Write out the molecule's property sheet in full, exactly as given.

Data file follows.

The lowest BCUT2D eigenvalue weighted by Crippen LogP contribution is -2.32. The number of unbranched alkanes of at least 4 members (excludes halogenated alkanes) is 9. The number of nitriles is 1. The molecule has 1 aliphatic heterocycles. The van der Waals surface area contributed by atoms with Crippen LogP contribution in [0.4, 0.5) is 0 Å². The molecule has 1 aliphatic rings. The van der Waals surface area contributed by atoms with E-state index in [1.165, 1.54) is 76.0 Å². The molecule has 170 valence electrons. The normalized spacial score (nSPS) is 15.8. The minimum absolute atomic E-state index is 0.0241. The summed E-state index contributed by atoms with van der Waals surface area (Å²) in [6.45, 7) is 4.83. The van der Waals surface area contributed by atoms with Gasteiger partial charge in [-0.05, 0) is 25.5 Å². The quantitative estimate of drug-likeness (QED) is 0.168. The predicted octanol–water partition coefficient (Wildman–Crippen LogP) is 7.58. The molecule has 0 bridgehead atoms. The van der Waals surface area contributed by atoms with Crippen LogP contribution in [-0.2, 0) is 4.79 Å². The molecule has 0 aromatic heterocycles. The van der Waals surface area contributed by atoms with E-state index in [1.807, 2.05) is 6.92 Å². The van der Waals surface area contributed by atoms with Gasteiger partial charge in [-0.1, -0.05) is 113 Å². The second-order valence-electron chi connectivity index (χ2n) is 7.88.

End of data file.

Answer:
The lowest BCUT2D eigenvalue weighted by Crippen LogP contribution is -2.32. The number of unbranched alkanes of at least 4 members (excludes halogenated alkanes) is 9. The number of nitriles is 1. The molecule has 1 aliphatic heterocycles. The van der Waals surface area contributed by atoms with Crippen LogP contribution in [0.4, 0.5) is 0 Å². The molecule has 1 aliphatic rings. The van der Waals surface area contributed by atoms with E-state index in [1.165, 1.54) is 76.0 Å². The molecule has 170 valence electrons. The normalized spacial score (nSPS) is 15.8. The minimum absolute atomic E-state index is 0.0241. The summed E-state index contributed by atoms with van der Waals surface area (Å²) in [6.45, 7) is 4.83. The van der Waals surface area contributed by atoms with Gasteiger partial charge in [-0.05, 0) is 25.5 Å². The quantitative estimate of drug-likeness (QED) is 0.168. The predicted octanol–water partition coefficient (Wildman–Crippen LogP) is 7.58. The molecule has 0 bridgehead atoms. The van der Waals surface area contributed by atoms with Crippen LogP contribution in [-0.2, 0) is 4.79 Å². The molecule has 0 aromatic heterocycles. The van der Waals surface area contributed by atoms with E-state index in [1.807, 2.05) is 6.92 Å². The van der Waals surface area contributed by atoms with Gasteiger partial charge in [-0.1, -0.05) is 113 Å². The second-order valence-electron chi connectivity index (χ2n) is 7.88.